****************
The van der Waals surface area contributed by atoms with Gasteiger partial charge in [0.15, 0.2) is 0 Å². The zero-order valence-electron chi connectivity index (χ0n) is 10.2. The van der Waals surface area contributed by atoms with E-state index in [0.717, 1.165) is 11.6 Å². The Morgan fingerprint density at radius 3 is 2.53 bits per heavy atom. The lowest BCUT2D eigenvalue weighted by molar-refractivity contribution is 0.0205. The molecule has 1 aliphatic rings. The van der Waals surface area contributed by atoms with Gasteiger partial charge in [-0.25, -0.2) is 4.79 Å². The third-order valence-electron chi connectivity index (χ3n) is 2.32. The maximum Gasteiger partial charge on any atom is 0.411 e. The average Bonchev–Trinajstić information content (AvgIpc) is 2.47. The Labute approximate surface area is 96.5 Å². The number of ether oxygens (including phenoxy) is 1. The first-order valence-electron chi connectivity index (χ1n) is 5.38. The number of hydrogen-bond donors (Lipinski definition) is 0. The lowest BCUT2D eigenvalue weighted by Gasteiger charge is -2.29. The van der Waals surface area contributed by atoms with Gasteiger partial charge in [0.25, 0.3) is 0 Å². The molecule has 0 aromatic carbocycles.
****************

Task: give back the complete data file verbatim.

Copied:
The van der Waals surface area contributed by atoms with Gasteiger partial charge in [0.15, 0.2) is 0 Å². The zero-order valence-electron chi connectivity index (χ0n) is 10.2. The van der Waals surface area contributed by atoms with E-state index in [0.717, 1.165) is 11.6 Å². The Morgan fingerprint density at radius 3 is 2.53 bits per heavy atom. The lowest BCUT2D eigenvalue weighted by molar-refractivity contribution is 0.0205. The molecule has 1 aliphatic rings. The van der Waals surface area contributed by atoms with Gasteiger partial charge in [-0.25, -0.2) is 4.79 Å². The third-order valence-electron chi connectivity index (χ3n) is 2.32. The maximum Gasteiger partial charge on any atom is 0.411 e. The average Bonchev–Trinajstić information content (AvgIpc) is 2.47. The Labute approximate surface area is 96.5 Å². The number of ether oxygens (including phenoxy) is 1. The first-order valence-electron chi connectivity index (χ1n) is 5.38. The number of hydrogen-bond donors (Lipinski definition) is 0. The lowest BCUT2D eigenvalue weighted by Gasteiger charge is -2.29. The van der Waals surface area contributed by atoms with Gasteiger partial charge in [0.25, 0.3) is 0 Å². The molecule has 0 aromatic carbocycles.